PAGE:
This week, the House Education Committee dealt with SB 44 by Republican state Sen. Beth Mizell and HB 837 by GOP state Rep. Dodie Horton. The former would allow scholastic and collegiate athletes to participate in single-sex sports only that align to their biological sex (except that females could voluntarily participate in male-designated sports), while the latter would prohibit discussions during classroom sessions about sexual orientation or gender identity up through eighth grade.
SB 44, a replicant of a bill that both chambers passed last year but which suffered a veto at the hands of Democrat Gov. John Bel Edwards and survived an override attempt, sailed through the panel with only Democrat scold state Rep. Aimee Adatto Freeman voting against, although her partisan colleague state Rep. Tammy Phelps ducked the vote and state Rep. Ken Brass missed the meeting, leaving only state Rep. Patrick Jefferson also there, who voted for it. The compelling case for it was buttressed further by testimony from a former Shreveport soccer player, Anne Metz.
Metz, who played in college against LSUS and briefly for a Shreveport team, recounted how several months ago she suffered an injury that still lingers by the actions of a biological male claiming female gender in a match in Colorado. While much attention has gone to how the superior athletic qualities afforded males compared to females makes for an unfair playing field in these instances and the psychological harm to women and girls that results, Metz’s testimony reminded that allowing males to play against females in many single-sex female sports additionally raised the chances of significant physical injury to females because of the greater force males could bring in certain competitive situations.
Yet only a day earlier, joining the hopeless Freeman, Jefferson, now with Brass and Phelps present, voted against HB 837, a bill entirely necessary to prevent grooming of children into sexualized behavior. While some naysayers claim educators don’t take advantage of their positions to promulgate an ideological agenda along these lines, it indisputably happens.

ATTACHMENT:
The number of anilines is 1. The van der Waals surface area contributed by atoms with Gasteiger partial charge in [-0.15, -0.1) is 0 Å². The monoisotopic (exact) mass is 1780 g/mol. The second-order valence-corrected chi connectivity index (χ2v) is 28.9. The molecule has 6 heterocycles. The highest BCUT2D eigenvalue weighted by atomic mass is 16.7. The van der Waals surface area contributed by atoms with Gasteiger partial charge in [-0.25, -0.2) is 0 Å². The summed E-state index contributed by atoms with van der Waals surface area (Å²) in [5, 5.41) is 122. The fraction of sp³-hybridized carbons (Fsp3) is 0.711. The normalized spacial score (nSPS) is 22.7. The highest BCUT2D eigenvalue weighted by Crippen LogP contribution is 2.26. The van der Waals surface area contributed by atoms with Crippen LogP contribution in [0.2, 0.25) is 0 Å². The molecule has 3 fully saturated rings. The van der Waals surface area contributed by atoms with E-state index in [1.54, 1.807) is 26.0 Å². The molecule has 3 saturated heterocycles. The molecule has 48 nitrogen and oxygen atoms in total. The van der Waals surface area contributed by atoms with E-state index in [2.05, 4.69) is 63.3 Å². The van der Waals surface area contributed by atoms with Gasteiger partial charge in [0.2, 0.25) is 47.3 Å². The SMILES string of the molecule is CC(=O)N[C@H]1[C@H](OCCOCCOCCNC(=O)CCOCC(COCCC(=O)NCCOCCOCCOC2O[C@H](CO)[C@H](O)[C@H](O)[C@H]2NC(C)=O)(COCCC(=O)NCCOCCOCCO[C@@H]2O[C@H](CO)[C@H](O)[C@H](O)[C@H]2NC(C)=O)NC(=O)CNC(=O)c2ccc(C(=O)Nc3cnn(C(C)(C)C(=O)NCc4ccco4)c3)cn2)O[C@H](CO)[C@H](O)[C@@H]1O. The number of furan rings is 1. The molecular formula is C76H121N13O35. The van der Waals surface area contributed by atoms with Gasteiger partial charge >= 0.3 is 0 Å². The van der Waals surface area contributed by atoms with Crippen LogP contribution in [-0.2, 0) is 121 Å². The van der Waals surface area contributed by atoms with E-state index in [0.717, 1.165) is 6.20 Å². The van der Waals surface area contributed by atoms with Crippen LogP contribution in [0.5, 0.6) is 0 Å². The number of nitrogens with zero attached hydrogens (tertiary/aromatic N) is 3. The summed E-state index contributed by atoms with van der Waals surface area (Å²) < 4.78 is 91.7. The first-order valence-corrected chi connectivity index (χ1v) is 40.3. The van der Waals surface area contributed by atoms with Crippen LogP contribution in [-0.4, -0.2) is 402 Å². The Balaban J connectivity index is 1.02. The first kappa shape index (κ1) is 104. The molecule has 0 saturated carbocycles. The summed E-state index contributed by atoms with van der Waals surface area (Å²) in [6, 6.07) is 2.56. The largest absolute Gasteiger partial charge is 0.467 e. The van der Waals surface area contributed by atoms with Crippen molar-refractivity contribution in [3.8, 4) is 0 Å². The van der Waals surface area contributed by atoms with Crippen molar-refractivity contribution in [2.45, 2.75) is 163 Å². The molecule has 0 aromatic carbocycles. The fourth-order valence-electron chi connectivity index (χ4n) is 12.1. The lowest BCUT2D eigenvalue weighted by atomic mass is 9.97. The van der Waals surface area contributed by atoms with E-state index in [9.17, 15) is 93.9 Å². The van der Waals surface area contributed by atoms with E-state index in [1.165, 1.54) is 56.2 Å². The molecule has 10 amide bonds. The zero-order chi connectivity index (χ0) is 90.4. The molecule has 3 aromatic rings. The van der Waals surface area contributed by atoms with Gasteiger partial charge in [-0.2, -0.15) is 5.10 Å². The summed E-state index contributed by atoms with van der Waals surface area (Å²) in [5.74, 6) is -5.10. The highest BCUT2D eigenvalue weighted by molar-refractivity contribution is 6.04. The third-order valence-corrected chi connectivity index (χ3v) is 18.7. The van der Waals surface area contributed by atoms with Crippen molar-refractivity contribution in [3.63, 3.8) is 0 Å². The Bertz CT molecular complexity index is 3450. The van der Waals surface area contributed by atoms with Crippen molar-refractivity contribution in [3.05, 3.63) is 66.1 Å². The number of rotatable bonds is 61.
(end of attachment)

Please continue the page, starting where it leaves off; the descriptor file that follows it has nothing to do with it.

Cruelly, grooming, whether with the intent of enticing sexual interactions or merely to propagate an ideological agenda, takes advantage of the power asymmetry between teachers and students, as well as preys upon the impressionable nature of younger children. It also interferes with parents’ right to provide moral instruction to their children without subversion by the state, exemplified by active efforts from the California Teachers Association to support members in keeping parents in the dark about their encouraging children to rebel against that. (And it works both ways; such a law prevents teachers from asserting it’s objectionable to act differently according to societal norms than what someone of that sex typically behaves.)
HB 837 is very much stripped down from a more comprehensive version passed into law in Florida recently, and an argument could be had about whether it needs more specificity to prevent unintended consequences or adjustment downward covering only up to sixth grade, for example. That’s something that could have occurred and been resolved in committee, or between there and the floor, and any legislator serious about helping children would have supported that process.
Instead, the panel killed the bill, and given it has a GOP majority, needed Republicans to do it. And it found three uncaring such stooges: state Reps. Stephanie Hilferty (who managed to be absent for the SB 44 vote), Barbara Reich Freiberg, and Vinney St. Blanc.
With that action, shame on Brass, Freeman, Freiberg, Hilferty, Jefferson, Phelps, and St. Blanc for putting children into harm’s way, psychologically if not physically.